With the onset of summer and hot, sticky weather, it’s time to talk about one of the most moisturizing (yet frustrating) product ingredients found in hair care products: humectants.

Humectants are included in many hair care product formulations to promote moisture retention within the hair shaft by absorbing water from the atmosphere. They can also slow down the evaporation of liquid, keeping moisture in the hair shaft for longer periods of time. Under ideal conditions, humectants help curly hair to retain its hydration and spring.

In less than ideal conditions, however, humectants can cause a world of problems if you aren’t aware of their possible drawbacks.

In very low moisture areas, dry climates, or during the wintertime, humectants can actually dry the hair out further by absorbing water from the hair itself when there is no moisture in the surrounding atmosphere. Because the sole purpose of a humectant is to find and absorb moisture, it will find it and take it wherever it can get it–and that includes yanking out the moisture from inside your curly locks, leaving you with a dry, frizzy mess.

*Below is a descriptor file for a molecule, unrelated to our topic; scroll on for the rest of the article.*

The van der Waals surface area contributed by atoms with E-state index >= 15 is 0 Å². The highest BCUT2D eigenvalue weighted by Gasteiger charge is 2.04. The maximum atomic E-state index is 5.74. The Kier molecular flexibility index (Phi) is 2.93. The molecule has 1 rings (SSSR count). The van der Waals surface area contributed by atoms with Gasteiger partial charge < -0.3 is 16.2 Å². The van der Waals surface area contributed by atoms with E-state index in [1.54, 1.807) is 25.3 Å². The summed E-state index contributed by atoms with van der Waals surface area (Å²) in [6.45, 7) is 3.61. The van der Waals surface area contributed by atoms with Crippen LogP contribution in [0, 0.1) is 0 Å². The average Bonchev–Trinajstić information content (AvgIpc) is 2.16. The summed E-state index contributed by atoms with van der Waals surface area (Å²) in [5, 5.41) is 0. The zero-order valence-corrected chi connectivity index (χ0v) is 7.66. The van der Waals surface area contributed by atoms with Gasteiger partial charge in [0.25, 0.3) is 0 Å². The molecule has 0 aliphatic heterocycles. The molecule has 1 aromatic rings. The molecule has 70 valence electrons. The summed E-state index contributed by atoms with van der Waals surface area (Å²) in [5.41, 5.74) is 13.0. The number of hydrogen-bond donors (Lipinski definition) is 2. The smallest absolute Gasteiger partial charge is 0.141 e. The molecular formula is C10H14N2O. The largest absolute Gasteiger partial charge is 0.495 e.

In very high moisture areas, wet climates, or during the summertime, however, humectants will force overly porous hair to continuously “drink” water from the humid, moisture-laden atmosphere until the hair shaft is swollen, bloated and tangled. Products with heavy humectants are often the cause of the humidity-induced frizz common to many girls with curls in the hot, humid summertime.

Both overly dry and overly swollen hair can become frizzy and/or lose their wave pattern due to improper use of humectants. Depending on your hair type—and, most especially if you are overly porous—humectants should not be used in very dry or very wet climates, or when dew points indicate there is too little or too much moisture in the atmosphere.